The show must go on

Even now, I’m not sure it has sunk in.

Jamaican police have confirmed that Pakistan cricket coach Bob Woolmer was murdered by “manual strangulation” on Sunday. Links to match-fixing rings have been the focus of much of the speculation over the past five days; in addition to any allegations surrounding Pakistan, Woomler was also the coach of South Africa at the time of the Hansie Cronje scandal.

Woolmer’s death was already a tragedy when the world believed he had died of natural causes; now, it is something altogether more sinister.

The ICC have confirmed the competition will continue. On Wednesday, Pakistan completed their formalities, defeating Zimbabwe in emotional circumstances. And the wider match schedule continues uninterrupted.

Some commentators, such as Allan Donald (who played for South Africa under Woolmer), have called into question whether the World Cup should continue under the circumstances: not just a death, but a murder; not just a murder, but one linked to that most unsporting of crimes, match-fixing.

“I just don’t know how this World Cup can continue under the shadow of what’s happened,” Donald told the BBC. “World Cup 2007 will be forever remembered for this.”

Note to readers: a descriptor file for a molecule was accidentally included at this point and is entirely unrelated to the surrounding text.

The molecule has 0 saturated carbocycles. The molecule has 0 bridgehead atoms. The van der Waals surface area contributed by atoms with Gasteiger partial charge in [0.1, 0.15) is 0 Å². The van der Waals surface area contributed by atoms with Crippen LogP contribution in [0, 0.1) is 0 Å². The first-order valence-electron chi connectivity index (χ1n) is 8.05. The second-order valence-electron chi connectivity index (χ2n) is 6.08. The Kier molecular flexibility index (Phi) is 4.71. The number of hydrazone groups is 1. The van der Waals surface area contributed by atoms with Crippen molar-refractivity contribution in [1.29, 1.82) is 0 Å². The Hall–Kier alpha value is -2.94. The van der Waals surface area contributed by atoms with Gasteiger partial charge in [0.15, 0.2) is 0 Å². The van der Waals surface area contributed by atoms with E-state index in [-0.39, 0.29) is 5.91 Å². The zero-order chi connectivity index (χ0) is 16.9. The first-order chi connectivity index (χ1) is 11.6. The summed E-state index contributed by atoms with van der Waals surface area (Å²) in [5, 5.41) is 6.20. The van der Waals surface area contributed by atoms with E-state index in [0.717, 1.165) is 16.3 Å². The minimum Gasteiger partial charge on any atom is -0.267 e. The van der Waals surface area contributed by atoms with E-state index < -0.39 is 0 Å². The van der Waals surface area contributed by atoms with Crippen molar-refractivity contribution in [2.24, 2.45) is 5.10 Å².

Sad, but true.

No matter what great performances we see on the field of play over the next five weeks – and we have seen some truly memorable ones already – this World Cup will forever be remembered for Woolmer’s murder, just as the Munich Olympics of 1972 is associated as much with the massacre of 11 Israeli team members (and one policeman) by Black September terrorists, as it is with Mark Spitz’s seven swimming golds or the spellbinding grace of Olga Korbut.

Should the show go on in such circumstances, or should it pause or even stop altogether? It’s hard to say. Certainly, there are massive complications – both logistical and commercial – in rescheduling any major sporting tournament: TV rights, ticketing, teams’ and fans’ travel arrangements, and the million and one other things that go on behind the scenes to make an event like this just happen. But it can be done: competition in the Munich Olympics was suspended for a day, and in the wake of the 9/11 bombings the Ryder Cup was pushed back twelve months.

So it can be stopped, but should it be?

For me, if the Pakistan team were happy to fulfil their obligations and play what was (for them at least) a meaningless game in circumstances where suspicion was already rife, then there is no reason why the tournament as a whole cannot continue. The growing rumour about links to match-fixing is neither here nor there: it is a spectre which has never gone away and will probably never do so.

The show must go on. Not because of commercial interests, not even because it is the right thing to do for the fans who have travelled thousands of miles to see it, but because it’s what I’m sure Woolmer, a cricketing man through and through, would have wanted. The World Cup should be a celebration of cricket. The time for mourning and criminal proceedings will come later.

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